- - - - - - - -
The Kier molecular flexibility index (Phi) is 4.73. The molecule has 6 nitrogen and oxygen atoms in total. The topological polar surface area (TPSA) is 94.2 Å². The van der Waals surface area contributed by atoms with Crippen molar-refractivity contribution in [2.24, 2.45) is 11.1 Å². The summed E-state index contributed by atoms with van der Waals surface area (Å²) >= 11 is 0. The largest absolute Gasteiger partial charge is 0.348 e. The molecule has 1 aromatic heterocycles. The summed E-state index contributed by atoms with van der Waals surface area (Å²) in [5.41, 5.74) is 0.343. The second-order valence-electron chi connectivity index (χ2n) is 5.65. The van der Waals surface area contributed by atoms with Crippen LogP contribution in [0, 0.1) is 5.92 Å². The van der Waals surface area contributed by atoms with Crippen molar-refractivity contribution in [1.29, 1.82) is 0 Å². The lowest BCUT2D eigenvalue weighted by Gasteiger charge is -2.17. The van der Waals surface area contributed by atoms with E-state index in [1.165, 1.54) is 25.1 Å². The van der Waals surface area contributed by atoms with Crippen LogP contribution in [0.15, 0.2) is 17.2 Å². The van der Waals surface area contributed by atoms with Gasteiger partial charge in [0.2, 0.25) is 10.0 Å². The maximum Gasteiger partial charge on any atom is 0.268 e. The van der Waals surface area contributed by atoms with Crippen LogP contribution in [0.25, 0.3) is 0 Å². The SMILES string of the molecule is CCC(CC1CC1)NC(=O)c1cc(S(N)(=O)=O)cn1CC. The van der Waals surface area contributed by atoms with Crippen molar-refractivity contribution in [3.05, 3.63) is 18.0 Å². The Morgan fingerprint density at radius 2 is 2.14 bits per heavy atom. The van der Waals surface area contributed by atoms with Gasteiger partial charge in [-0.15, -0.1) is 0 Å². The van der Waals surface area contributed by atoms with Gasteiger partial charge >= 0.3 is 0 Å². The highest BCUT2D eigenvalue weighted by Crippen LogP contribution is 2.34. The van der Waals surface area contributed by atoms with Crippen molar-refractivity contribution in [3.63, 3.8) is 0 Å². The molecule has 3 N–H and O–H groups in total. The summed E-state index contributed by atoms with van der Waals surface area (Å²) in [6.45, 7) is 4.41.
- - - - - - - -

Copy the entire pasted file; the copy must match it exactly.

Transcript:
The Kier molecular flexibility index (Phi) is 4.73. The molecule has 6 nitrogen and oxygen atoms in total. The topological polar surface area (TPSA) is 94.2 Å². The van der Waals surface area contributed by atoms with Crippen molar-refractivity contribution in [2.24, 2.45) is 11.1 Å². The summed E-state index contributed by atoms with van der Waals surface area (Å²) >= 11 is 0. The largest absolute Gasteiger partial charge is 0.348 e. The molecule has 1 aromatic heterocycles. The summed E-state index contributed by atoms with van der Waals surface area (Å²) in [5.41, 5.74) is 0.343. The second-order valence-electron chi connectivity index (χ2n) is 5.65. The van der Waals surface area contributed by atoms with Crippen LogP contribution in [0, 0.1) is 5.92 Å². The van der Waals surface area contributed by atoms with Crippen molar-refractivity contribution in [1.29, 1.82) is 0 Å². The lowest BCUT2D eigenvalue weighted by Gasteiger charge is -2.17. The van der Waals surface area contributed by atoms with E-state index in [1.165, 1.54) is 25.1 Å². The van der Waals surface area contributed by atoms with Crippen LogP contribution in [0.15, 0.2) is 17.2 Å². The van der Waals surface area contributed by atoms with Gasteiger partial charge in [0.2, 0.25) is 10.0 Å². The maximum Gasteiger partial charge on any atom is 0.268 e. The van der Waals surface area contributed by atoms with Crippen LogP contribution in [0.25, 0.3) is 0 Å². The SMILES string of the molecule is CCC(CC1CC1)NC(=O)c1cc(S(N)(=O)=O)cn1CC. The van der Waals surface area contributed by atoms with Crippen molar-refractivity contribution in [3.05, 3.63) is 18.0 Å². The Morgan fingerprint density at radius 2 is 2.14 bits per heavy atom. The van der Waals surface area contributed by atoms with Gasteiger partial charge in [-0.15, -0.1) is 0 Å². The van der Waals surface area contributed by atoms with Gasteiger partial charge >= 0.3 is 0 Å². The highest BCUT2D eigenvalue weighted by Crippen LogP contribution is 2.34. The van der Waals surface area contributed by atoms with Crippen molar-refractivity contribution in [3.63, 3.8) is 0 Å². The molecule has 3 N–H and O–H groups in total. The summed E-state index contributed by atoms with van der Waals surface area (Å²) in [6.45, 7) is 4.41.